Let's assume she can work 10hrs/week during the academic year, and full-time over the summer at $10/hr. She would net ~$7K each year, leaving ~$6K per year to borrow. I think that's a reasonable amount.

    Living on campus is more than just an experience. It's a matter of convenience and flexibility that I definitely think can impact success and opportunities. For example, she can expect to have group assignments in classes. If the group wants to meet later in the evening and needs to work past midnight to get an assignment completed, it's a rather trivial issue if she lives on campus. If she's commuting, this means a late night drive home possibly followed by an early morning drive back in the next morning.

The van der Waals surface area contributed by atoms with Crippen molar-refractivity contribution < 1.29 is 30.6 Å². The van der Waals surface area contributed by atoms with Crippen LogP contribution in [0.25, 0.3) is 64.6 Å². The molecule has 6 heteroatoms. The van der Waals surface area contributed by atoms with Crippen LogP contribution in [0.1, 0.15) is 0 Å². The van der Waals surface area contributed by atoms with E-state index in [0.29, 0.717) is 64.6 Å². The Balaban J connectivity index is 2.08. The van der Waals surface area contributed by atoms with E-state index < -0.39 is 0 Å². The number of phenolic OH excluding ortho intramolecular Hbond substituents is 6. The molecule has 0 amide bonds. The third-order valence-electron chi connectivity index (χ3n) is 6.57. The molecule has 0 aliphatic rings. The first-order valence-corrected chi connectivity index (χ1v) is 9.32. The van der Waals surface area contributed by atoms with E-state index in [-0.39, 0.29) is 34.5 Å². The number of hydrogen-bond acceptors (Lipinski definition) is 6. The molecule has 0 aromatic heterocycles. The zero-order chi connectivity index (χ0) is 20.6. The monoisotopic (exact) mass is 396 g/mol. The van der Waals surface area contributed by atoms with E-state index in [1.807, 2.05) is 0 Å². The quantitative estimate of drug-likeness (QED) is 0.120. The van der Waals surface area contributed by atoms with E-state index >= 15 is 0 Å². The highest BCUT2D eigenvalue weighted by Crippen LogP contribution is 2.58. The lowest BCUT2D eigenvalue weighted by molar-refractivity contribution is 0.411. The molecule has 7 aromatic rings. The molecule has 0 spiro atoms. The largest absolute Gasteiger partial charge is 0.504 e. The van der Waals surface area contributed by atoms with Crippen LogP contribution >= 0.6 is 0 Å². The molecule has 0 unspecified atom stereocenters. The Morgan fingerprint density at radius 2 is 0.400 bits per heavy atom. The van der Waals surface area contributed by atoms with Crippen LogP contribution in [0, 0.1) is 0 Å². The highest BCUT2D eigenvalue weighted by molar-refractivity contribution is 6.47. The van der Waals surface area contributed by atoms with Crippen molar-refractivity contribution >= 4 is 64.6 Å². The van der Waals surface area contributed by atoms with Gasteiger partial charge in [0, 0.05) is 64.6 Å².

• greenbuttongreenbutton Registered User Posts: 2,289 Senior Member
    edited April 20
    This is a practical decision. If you wanted a Mercedes really really badly, but only had money for a nice Ford sedan, would you consider debt for that? If she commutes, she will still live a full and happy life. I would agree together that she will commute with as much independance you can give her -- and revisit the idea each year. I live in a college town where it is very common for locals to commute for a year, or two, and then get an apartment to acquire life skills. It doesn't seem to impact their social life or group projects unless they want it to.